A Glasgow-based residential architecture start-up has announced plans to begin a UK expansion after securing ‘significant’ investment.
The total £400,000 raised has been described as allowing HOKO to begin a major recruitment drive.
A group of investors, led by Warren Gee, the chief portfolio officer at private equity firm Cairngorm Capital, Barclay Gilmour’s Donald Wilson and executive director of equity investment business Saracen Fund managers, Graham Campbell, have backed the business to transform the industry with a platform which has been labelled as ‘the Uber for architecture’.
HOKO is preparing to employ more than 30 people across the UK by the end of the year. Founder Danny Campbell aims for HOKO to be listed on the AJ100 by 2022, which would mean turnover of more than £4 million and more than 30 architects employed.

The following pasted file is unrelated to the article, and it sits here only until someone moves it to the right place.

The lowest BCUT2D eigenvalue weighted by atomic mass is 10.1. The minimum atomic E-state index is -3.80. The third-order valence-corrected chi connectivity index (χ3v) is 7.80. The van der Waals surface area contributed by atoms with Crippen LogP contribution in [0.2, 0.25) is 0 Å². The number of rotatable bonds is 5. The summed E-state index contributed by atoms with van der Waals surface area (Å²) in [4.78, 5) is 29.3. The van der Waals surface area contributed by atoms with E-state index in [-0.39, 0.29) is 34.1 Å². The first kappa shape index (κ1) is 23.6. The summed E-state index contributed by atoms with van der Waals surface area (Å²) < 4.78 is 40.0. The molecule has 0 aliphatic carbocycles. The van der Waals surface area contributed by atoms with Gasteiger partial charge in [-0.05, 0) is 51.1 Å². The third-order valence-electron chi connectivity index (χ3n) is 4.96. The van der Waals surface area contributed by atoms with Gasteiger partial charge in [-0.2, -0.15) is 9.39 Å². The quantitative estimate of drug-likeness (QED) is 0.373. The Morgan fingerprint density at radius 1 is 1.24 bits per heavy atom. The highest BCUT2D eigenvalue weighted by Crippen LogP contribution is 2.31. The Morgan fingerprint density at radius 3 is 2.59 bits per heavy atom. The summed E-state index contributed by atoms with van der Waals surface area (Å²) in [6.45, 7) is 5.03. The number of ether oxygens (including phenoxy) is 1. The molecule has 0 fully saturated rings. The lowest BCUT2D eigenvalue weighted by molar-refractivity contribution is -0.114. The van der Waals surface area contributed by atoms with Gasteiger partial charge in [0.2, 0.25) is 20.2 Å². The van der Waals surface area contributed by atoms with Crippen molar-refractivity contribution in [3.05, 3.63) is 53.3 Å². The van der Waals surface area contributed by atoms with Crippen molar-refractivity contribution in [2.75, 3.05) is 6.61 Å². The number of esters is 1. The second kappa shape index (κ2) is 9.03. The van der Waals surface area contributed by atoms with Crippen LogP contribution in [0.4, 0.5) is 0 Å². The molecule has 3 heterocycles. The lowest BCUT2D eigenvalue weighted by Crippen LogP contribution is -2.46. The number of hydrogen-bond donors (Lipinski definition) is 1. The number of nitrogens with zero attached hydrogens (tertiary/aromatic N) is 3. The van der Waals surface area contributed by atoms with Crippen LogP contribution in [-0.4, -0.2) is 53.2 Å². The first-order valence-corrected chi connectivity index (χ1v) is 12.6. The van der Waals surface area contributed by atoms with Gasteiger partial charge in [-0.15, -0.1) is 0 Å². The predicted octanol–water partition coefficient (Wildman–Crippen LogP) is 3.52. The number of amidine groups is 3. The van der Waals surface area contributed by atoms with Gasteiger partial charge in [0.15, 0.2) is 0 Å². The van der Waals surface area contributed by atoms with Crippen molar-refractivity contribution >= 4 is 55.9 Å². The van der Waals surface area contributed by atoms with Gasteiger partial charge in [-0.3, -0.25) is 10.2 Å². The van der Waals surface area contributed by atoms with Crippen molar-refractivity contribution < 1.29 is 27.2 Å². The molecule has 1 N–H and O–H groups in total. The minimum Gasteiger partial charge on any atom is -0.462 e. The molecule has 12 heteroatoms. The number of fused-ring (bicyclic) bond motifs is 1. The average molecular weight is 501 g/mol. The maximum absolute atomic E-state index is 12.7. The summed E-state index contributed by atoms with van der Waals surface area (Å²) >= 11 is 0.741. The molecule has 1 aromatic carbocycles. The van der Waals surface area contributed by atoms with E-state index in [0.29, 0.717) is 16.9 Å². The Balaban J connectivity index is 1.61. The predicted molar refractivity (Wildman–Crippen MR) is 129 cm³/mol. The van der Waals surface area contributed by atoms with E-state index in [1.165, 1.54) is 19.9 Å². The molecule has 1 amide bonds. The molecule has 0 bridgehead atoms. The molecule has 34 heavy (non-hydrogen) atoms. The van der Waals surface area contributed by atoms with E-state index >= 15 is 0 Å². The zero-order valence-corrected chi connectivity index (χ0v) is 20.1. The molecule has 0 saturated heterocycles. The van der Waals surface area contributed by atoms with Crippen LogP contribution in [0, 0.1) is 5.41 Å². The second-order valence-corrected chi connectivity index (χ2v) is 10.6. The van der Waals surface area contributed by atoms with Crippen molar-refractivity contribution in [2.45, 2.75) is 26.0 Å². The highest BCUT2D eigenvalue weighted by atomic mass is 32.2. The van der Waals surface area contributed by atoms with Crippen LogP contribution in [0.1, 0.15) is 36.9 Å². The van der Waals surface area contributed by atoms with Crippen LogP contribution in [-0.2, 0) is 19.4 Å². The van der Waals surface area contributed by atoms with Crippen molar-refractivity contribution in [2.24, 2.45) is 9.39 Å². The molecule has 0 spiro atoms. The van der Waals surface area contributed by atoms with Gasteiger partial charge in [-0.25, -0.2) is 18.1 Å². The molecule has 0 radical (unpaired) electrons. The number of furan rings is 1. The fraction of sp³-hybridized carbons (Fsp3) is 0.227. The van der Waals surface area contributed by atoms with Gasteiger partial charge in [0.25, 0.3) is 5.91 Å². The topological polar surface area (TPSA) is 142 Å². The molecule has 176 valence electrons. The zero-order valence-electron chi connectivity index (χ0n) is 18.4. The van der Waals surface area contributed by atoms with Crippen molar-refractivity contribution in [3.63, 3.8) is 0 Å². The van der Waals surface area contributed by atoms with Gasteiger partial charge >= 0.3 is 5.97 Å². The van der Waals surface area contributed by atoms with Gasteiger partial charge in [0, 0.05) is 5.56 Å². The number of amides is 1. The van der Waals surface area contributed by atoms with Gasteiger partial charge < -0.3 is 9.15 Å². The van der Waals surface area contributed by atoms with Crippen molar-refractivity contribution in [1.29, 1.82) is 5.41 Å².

He said, “This investment will accelerate our ability to scale across the UK. I now have a team of experienced businesspeople behind me, who can help guide me on this exciting journey. As an architect, I was incredibly frustrated by residential architecture being an afterthought throughout education, while the customer journey for anyone wishing to extend or convert their home is confusing, inefficient and extremely unfulfilling.
“There’s beauty in small projects. We work with homeowners to make their dreams a reality with creative architecture and trusted relationships. Our platform makes it easier for architects to spend their time on delivering amazing designs rather than admin, making it more cost-effective for clients and more fulfilling for everyone involved. Our entire process and ethos is built around making homeowners happier in their homes.”
HOKO said investors were attracted to the ‘unique’ process, which makes it easier for homeowners to embark on an extension or conversion thanks to a ‘seamless’ journey from design to build, beginning with an immediate quote including all associated fees produced by an initial free online consultation.
With live project updates and drawings online, and by using virtual reality, homeowners can see their final project virtually before building begins.